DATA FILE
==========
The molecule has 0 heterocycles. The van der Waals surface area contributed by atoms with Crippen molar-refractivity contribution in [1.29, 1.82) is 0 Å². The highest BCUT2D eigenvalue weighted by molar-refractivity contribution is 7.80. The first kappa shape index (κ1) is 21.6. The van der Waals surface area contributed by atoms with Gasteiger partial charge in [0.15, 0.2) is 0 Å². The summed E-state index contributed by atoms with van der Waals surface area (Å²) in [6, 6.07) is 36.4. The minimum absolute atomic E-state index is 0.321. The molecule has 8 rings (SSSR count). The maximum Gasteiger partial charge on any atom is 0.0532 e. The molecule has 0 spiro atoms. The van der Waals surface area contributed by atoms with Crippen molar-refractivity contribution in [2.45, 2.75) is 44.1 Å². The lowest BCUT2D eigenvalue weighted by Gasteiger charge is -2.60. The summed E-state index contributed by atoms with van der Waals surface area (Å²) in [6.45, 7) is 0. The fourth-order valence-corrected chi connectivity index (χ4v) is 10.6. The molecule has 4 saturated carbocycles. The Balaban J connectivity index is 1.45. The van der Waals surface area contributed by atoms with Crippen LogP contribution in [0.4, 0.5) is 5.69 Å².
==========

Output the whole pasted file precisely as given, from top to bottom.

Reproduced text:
The molecule has 0 heterocycles. The van der Waals surface area contributed by atoms with Crippen molar-refractivity contribution in [1.29, 1.82) is 0 Å². The highest BCUT2D eigenvalue weighted by molar-refractivity contribution is 7.80. The first kappa shape index (κ1) is 21.6. The van der Waals surface area contributed by atoms with Gasteiger partial charge in [0.15, 0.2) is 0 Å². The summed E-state index contributed by atoms with van der Waals surface area (Å²) in [6, 6.07) is 36.4. The minimum absolute atomic E-state index is 0.321. The molecule has 8 rings (SSSR count). The maximum Gasteiger partial charge on any atom is 0.0532 e. The molecule has 0 spiro atoms. The van der Waals surface area contributed by atoms with Crippen molar-refractivity contribution in [2.45, 2.75) is 44.1 Å². The lowest BCUT2D eigenvalue weighted by Gasteiger charge is -2.60. The summed E-state index contributed by atoms with van der Waals surface area (Å²) in [6.45, 7) is 0. The fourth-order valence-corrected chi connectivity index (χ4v) is 10.6. The molecule has 4 saturated carbocycles. The Balaban J connectivity index is 1.45. The van der Waals surface area contributed by atoms with Crippen LogP contribution in [0.4, 0.5) is 5.69 Å².